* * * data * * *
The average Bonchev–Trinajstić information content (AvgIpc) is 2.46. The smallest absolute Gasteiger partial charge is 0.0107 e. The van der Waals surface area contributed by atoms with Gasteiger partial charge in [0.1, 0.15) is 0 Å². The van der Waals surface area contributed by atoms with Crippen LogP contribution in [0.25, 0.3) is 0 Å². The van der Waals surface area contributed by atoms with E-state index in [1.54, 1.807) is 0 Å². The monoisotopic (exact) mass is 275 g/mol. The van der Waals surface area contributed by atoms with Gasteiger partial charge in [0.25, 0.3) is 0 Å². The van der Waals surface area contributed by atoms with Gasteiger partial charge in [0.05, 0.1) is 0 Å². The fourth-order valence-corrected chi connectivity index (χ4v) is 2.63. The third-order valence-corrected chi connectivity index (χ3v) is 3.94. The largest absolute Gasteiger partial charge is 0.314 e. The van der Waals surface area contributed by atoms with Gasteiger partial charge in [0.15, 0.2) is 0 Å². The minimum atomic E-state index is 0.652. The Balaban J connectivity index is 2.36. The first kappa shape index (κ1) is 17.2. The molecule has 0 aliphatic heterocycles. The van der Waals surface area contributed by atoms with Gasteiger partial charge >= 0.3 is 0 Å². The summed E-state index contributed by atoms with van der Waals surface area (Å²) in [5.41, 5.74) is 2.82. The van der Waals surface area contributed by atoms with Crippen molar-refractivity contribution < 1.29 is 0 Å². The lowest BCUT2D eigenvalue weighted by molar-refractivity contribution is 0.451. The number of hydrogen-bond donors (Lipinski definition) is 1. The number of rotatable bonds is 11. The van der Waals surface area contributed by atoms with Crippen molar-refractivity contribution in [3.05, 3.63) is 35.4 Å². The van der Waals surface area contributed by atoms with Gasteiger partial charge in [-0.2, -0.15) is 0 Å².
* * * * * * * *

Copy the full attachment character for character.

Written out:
The average Bonchev–Trinajstić information content (AvgIpc) is 2.46. The smallest absolute Gasteiger partial charge is 0.0107 e. The van der Waals surface area contributed by atoms with Gasteiger partial charge in [0.1, 0.15) is 0 Å². The van der Waals surface area contributed by atoms with Crippen LogP contribution in [0.25, 0.3) is 0 Å². The van der Waals surface area contributed by atoms with E-state index in [1.54, 1.807) is 0 Å². The monoisotopic (exact) mass is 275 g/mol. The van der Waals surface area contributed by atoms with Gasteiger partial charge in [0.25, 0.3) is 0 Å². The van der Waals surface area contributed by atoms with Gasteiger partial charge in [0.05, 0.1) is 0 Å². The fourth-order valence-corrected chi connectivity index (χ4v) is 2.63. The third-order valence-corrected chi connectivity index (χ3v) is 3.94. The largest absolute Gasteiger partial charge is 0.314 e. The van der Waals surface area contributed by atoms with Gasteiger partial charge in [0.15, 0.2) is 0 Å². The minimum atomic E-state index is 0.652. The Balaban J connectivity index is 2.36. The first kappa shape index (κ1) is 17.2. The molecule has 0 aliphatic heterocycles. The van der Waals surface area contributed by atoms with Gasteiger partial charge >= 0.3 is 0 Å². The summed E-state index contributed by atoms with van der Waals surface area (Å²) in [5.41, 5.74) is 2.82. The van der Waals surface area contributed by atoms with Crippen molar-refractivity contribution < 1.29 is 0 Å². The lowest BCUT2D eigenvalue weighted by molar-refractivity contribution is 0.451. The number of hydrogen-bond donors (Lipinski definition) is 1. The number of rotatable bonds is 11. The van der Waals surface area contributed by atoms with Crippen molar-refractivity contribution in [3.05, 3.63) is 35.4 Å². The van der Waals surface area contributed by atoms with Gasteiger partial charge in [-0.2, -0.15) is 0 Å².